Table flatness – Less than .0035” in any direction. Measured with a Lee Valley 36” straight edge and a piece of paper. The paper measured with my caliper anywhere from .0025” to .0035”. I could not get the paper under the straight edge in the few places I could see light. I bet companies really hate the fact that majority of hobbiest have all of these precision measuring tools. None of the tolerances ever seem to be specified. With the guesstimated flatness tolerance of .015”, I think I am good to go. The Right extension wing(left not installed due to sliding table) bolted up with no problems. I few small taps with a rubber mallet had it flush.I never had to shim it

    Alignment – I think everybody should check the alignment and I don’t expect it to be less than .001” out of the factory. I ended up aligning mine because I thought it was out. Come to find out, the blade was not tight. It could have been aligned right from the factory. I will never know. It was easily aligned to .001 at 90 degrees. I checked it at 45 degrees and it is within .001” also. I checked the other miter slot at 90 degrees and it is also within .001. Sweet. The 90 degree tilt stop was really, really close. I adjusted it a hair to make myself feel better.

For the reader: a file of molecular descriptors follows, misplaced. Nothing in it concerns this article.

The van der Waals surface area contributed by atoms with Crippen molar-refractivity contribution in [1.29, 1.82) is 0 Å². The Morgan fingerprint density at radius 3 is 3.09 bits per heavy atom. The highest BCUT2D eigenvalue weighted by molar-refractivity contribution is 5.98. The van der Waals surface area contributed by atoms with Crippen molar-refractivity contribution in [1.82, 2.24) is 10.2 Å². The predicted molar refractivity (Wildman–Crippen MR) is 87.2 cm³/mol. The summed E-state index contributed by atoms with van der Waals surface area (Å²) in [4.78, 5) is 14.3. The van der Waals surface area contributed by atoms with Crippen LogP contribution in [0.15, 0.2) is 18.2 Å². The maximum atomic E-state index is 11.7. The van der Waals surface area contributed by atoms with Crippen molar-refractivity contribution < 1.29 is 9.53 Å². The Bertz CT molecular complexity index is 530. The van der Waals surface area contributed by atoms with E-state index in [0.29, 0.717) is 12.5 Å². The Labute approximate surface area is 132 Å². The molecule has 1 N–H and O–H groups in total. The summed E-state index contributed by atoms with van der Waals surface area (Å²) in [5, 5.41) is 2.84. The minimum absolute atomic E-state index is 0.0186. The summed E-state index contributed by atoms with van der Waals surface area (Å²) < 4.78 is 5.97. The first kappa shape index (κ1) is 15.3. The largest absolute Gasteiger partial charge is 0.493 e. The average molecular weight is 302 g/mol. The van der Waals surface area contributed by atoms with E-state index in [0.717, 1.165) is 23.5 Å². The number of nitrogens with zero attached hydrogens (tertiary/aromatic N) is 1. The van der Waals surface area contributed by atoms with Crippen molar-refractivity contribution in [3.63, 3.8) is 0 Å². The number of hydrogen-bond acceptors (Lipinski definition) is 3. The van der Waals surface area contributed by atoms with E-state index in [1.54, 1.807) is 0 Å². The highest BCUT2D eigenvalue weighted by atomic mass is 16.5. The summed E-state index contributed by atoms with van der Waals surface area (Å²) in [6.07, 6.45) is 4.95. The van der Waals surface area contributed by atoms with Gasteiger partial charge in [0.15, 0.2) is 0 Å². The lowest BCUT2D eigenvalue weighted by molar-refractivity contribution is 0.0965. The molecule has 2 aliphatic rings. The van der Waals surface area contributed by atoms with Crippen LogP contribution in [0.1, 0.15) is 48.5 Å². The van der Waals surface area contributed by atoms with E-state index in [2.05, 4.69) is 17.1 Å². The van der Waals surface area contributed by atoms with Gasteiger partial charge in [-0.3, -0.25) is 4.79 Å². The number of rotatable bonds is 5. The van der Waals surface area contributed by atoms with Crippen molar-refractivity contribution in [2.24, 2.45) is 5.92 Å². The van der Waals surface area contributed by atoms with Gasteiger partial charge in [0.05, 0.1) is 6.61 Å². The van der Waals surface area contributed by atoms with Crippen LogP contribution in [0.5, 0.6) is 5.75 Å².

Fit and finish – I never owned a the Unisaw or a PM2000 but I looked them over several times in the store. The grind on the tableof the Grizzly is just as good as either one of those saws. I looked for chipped or scratched paint/ power coat and couldn’t find any.